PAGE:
Ποιειν Και Πραττειν - create and do

Question 1: Does culture institute politics?

The question ‘does culture institute politics’ is a difficult one to answer. Especially with regards to international relationships, culture has not played a defining role per say. Rather economic and political considerations determine the course of development. 

On the other hand, cultural influences upon politics could be taken to mean the appointment of the poet Pablo Neruda as ambassador of Chile to France or Senghor's 'Negritude' representing a stream of thought once felt in Africa when attempts were made to link Humanism with a specific trait of African identity.

There come to mind as well the many African, Asian and Latin American artists living in Berlin, Paris, London, New York etc.. It appears that many of them seek to constitute a new set of identity principles for their respective continents. They do so in view of the socio-historic phases their respective countries and continents are going through at the moment.

How finally this question may be understood, three observations need to be made before reconsidering the question. This is done in view of the fact that the institutionalization of politics by itself is already a highly challenging task. It may, however, give already a first insight into what prompted the drawing of a rather sharp distinction between culture and politics. 

I Parts and Whole

A possible relationship between Europe and the developing world may be constructed out of examples set by artists themselves. We know from Gauguin personally that he had a distant relationship to Europe which he considered as being a sick world. It represented to him a world fragmented by many factors and therefore artists were unable to bring about expressions connecting the parts to the whole. Once in Tahiti he felt again his artistic expressions growing stronger as they showed a connection to the whole of the community.

This line of thought can be spun out insofar culture institutes politics in two ways. It is an expression of culture felt, perceived and lived in what allows people to connect themselves with the larger community, and not only the people immediately around them, but how interactions in the streets and work places take shape to realize concrete outcomes. The latter has to do with what makes real value conceivable. The other way culture constitutes politics is how people make political judgments about others, society generally and more so how they view political conditions. The latter entails as much relationships to political parties as there is the problem of generalizations. For what has true validity. People risk ending up usually in wrong projections, assumptions and even worse in prejudices because there is no reliable method or philosophy to link the parts with the whole.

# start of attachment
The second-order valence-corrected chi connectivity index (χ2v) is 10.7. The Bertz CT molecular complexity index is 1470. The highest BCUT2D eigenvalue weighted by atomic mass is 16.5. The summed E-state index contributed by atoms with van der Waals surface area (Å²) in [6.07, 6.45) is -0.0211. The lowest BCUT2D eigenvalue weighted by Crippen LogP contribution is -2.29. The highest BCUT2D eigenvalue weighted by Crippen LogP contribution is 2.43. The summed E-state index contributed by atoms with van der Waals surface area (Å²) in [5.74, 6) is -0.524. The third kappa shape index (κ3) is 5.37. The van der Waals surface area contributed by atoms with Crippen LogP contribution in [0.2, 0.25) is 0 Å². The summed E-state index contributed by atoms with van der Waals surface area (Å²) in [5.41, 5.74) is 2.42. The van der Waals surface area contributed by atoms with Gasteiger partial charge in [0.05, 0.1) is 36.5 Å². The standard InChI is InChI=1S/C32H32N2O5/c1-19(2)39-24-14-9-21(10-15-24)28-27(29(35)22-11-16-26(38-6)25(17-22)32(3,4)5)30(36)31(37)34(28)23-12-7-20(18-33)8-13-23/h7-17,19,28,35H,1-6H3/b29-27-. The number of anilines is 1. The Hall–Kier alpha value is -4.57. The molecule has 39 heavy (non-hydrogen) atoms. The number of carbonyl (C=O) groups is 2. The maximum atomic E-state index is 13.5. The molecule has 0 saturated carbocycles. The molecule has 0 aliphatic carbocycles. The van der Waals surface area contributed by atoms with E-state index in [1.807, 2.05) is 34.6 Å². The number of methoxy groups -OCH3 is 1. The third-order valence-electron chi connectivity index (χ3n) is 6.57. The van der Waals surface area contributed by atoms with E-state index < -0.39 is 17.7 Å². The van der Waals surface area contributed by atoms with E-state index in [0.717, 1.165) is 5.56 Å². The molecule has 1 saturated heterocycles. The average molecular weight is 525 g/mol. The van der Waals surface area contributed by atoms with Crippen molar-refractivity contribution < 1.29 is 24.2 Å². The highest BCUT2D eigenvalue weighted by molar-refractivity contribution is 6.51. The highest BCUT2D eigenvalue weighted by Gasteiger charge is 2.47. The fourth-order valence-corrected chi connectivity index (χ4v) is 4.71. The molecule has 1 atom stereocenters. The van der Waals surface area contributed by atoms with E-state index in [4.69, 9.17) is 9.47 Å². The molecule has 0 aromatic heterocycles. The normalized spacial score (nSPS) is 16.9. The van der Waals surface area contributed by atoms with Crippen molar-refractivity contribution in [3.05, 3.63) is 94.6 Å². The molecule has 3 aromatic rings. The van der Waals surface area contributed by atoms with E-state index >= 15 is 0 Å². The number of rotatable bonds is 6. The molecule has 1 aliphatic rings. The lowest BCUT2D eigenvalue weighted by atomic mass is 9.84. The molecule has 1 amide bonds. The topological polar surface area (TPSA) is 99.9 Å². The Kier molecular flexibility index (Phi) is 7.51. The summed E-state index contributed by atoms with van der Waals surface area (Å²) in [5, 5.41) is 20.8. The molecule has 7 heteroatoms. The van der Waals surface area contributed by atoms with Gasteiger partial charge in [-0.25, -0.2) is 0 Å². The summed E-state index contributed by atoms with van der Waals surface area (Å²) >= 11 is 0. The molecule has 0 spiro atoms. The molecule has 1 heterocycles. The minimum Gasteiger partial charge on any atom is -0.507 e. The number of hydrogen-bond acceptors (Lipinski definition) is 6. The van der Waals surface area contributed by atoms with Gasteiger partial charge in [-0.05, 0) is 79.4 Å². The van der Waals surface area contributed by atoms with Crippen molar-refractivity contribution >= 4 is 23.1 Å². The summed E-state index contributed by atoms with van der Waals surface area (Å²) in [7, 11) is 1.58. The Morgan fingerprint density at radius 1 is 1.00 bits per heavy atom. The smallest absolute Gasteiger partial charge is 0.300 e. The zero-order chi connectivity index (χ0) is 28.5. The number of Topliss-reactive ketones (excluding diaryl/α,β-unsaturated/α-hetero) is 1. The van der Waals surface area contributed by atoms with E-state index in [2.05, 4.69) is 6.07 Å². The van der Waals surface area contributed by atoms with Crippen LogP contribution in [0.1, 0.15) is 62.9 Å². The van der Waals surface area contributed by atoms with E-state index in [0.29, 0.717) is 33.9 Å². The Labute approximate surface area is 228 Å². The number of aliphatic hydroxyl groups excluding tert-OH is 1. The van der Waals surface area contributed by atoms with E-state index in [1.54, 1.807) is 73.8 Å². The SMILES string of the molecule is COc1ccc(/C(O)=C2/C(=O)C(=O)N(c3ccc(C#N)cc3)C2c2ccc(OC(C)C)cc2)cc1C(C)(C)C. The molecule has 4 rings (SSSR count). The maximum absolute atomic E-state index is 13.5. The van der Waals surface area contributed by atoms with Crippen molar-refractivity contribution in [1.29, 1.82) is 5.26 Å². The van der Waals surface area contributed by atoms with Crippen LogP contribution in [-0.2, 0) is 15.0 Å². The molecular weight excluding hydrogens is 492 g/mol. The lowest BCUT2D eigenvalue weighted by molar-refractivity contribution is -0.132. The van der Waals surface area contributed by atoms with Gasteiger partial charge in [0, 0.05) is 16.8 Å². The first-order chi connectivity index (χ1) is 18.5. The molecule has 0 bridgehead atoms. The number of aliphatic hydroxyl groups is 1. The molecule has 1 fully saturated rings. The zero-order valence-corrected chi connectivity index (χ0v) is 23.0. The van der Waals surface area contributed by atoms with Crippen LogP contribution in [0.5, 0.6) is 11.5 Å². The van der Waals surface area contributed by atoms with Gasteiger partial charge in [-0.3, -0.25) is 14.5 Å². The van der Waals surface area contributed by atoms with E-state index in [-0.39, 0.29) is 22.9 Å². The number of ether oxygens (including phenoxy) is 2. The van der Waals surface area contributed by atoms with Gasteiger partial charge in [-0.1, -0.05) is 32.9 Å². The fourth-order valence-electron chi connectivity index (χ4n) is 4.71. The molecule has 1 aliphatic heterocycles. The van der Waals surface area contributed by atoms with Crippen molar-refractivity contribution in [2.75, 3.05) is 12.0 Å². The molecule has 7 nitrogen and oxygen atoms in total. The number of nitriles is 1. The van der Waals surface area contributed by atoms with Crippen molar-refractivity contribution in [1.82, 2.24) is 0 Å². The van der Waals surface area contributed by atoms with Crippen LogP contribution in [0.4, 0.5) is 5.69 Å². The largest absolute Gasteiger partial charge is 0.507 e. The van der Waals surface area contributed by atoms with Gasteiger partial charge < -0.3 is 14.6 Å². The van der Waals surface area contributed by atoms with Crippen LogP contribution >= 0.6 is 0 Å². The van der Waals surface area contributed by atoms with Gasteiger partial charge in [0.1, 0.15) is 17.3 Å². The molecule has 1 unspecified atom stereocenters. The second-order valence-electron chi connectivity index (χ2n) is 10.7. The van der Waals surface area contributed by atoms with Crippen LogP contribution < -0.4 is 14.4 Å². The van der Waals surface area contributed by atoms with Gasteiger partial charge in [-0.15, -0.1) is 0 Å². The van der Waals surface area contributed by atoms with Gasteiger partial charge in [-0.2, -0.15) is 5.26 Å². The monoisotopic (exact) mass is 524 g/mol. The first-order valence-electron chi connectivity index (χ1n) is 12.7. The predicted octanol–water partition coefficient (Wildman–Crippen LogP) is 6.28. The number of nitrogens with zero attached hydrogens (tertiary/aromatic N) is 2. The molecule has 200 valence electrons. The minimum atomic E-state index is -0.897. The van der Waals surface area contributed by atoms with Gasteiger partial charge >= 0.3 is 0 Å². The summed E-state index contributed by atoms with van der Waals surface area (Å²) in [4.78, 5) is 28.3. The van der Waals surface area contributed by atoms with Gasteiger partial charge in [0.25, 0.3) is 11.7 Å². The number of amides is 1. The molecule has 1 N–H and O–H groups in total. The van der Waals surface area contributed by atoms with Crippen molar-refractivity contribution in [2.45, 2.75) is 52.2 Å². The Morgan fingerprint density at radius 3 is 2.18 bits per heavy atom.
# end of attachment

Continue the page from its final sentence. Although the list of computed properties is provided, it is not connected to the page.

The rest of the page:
Obviously in Europe the thought about the whole has gone through quite a transition and altered philosophical dispositions. While Hegel could still claim "the whole is true", Adorno wrote after 1945 in ‘Minima Moralia’ that “the whole is not the truth”. There followed especially in France Deconstructivism. At the same time, fragmentation as basic experience was countered by followers of holistic theories and visions. Always it is a matter of unifying things under which principles and visions or lack thereof. 

Repeatedly Europeans return out of lack of visions mainly to Ancient Greece and search in what thinkers, poets and artists expressed then for inspirations to envision another future, life or just what might lie ahead. It has become a key source of thoughts about democracy. One principle thereof is 'to agree to disagree'. To date it serves as basis for freedom of expression when it comes to discuss political opinions in public. The notion of public truth and public spaces has been ever since then with us. In that sense cultural reflections thereof have helped to constitute politics.